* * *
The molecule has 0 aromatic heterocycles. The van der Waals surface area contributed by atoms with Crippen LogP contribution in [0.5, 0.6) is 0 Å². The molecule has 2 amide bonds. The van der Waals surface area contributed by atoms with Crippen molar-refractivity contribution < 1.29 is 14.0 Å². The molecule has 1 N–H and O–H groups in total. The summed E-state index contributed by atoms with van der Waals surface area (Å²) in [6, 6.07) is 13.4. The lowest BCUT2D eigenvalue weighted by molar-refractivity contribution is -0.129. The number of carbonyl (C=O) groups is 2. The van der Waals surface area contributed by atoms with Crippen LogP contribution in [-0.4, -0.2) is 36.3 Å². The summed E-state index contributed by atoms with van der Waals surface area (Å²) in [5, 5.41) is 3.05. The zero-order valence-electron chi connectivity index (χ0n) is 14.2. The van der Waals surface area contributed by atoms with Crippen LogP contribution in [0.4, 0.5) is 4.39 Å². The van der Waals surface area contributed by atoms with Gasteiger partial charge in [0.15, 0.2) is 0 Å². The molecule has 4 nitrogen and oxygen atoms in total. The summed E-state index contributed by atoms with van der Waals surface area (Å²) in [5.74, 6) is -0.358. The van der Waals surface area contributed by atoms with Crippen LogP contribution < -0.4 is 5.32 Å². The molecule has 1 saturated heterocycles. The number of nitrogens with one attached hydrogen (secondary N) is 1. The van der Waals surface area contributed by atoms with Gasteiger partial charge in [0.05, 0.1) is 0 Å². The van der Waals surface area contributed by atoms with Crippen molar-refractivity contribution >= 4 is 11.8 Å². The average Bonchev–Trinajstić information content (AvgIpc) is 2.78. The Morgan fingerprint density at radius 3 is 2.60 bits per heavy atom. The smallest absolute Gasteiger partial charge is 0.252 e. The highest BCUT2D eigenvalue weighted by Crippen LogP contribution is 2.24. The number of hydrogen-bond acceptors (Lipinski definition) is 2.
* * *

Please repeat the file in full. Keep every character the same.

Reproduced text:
The molecule has 0 aromatic heterocycles. The van der Waals surface area contributed by atoms with Crippen LogP contribution in [0.5, 0.6) is 0 Å². The molecule has 2 amide bonds. The van der Waals surface area contributed by atoms with Crippen molar-refractivity contribution < 1.29 is 14.0 Å². The molecule has 1 N–H and O–H groups in total. The summed E-state index contributed by atoms with van der Waals surface area (Å²) in [6, 6.07) is 13.4. The lowest BCUT2D eigenvalue weighted by molar-refractivity contribution is -0.129. The number of carbonyl (C=O) groups is 2. The van der Waals surface area contributed by atoms with Crippen LogP contribution in [-0.4, -0.2) is 36.3 Å². The summed E-state index contributed by atoms with van der Waals surface area (Å²) in [5, 5.41) is 3.05. The zero-order valence-electron chi connectivity index (χ0n) is 14.2. The van der Waals surface area contributed by atoms with Crippen LogP contribution in [0.4, 0.5) is 4.39 Å². The van der Waals surface area contributed by atoms with Gasteiger partial charge in [0.15, 0.2) is 0 Å². The molecule has 4 nitrogen and oxygen atoms in total. The summed E-state index contributed by atoms with van der Waals surface area (Å²) in [5.74, 6) is -0.358. The van der Waals surface area contributed by atoms with Crippen LogP contribution < -0.4 is 5.32 Å². The molecule has 1 saturated heterocycles. The number of nitrogens with one attached hydrogen (secondary N) is 1. The van der Waals surface area contributed by atoms with Gasteiger partial charge in [0.05, 0.1) is 0 Å². The van der Waals surface area contributed by atoms with Crippen molar-refractivity contribution >= 4 is 11.8 Å². The average Bonchev–Trinajstić information content (AvgIpc) is 2.78. The Morgan fingerprint density at radius 3 is 2.60 bits per heavy atom. The smallest absolute Gasteiger partial charge is 0.252 e. The highest BCUT2D eigenvalue weighted by Crippen LogP contribution is 2.24. The number of hydrogen-bond acceptors (Lipinski definition) is 2.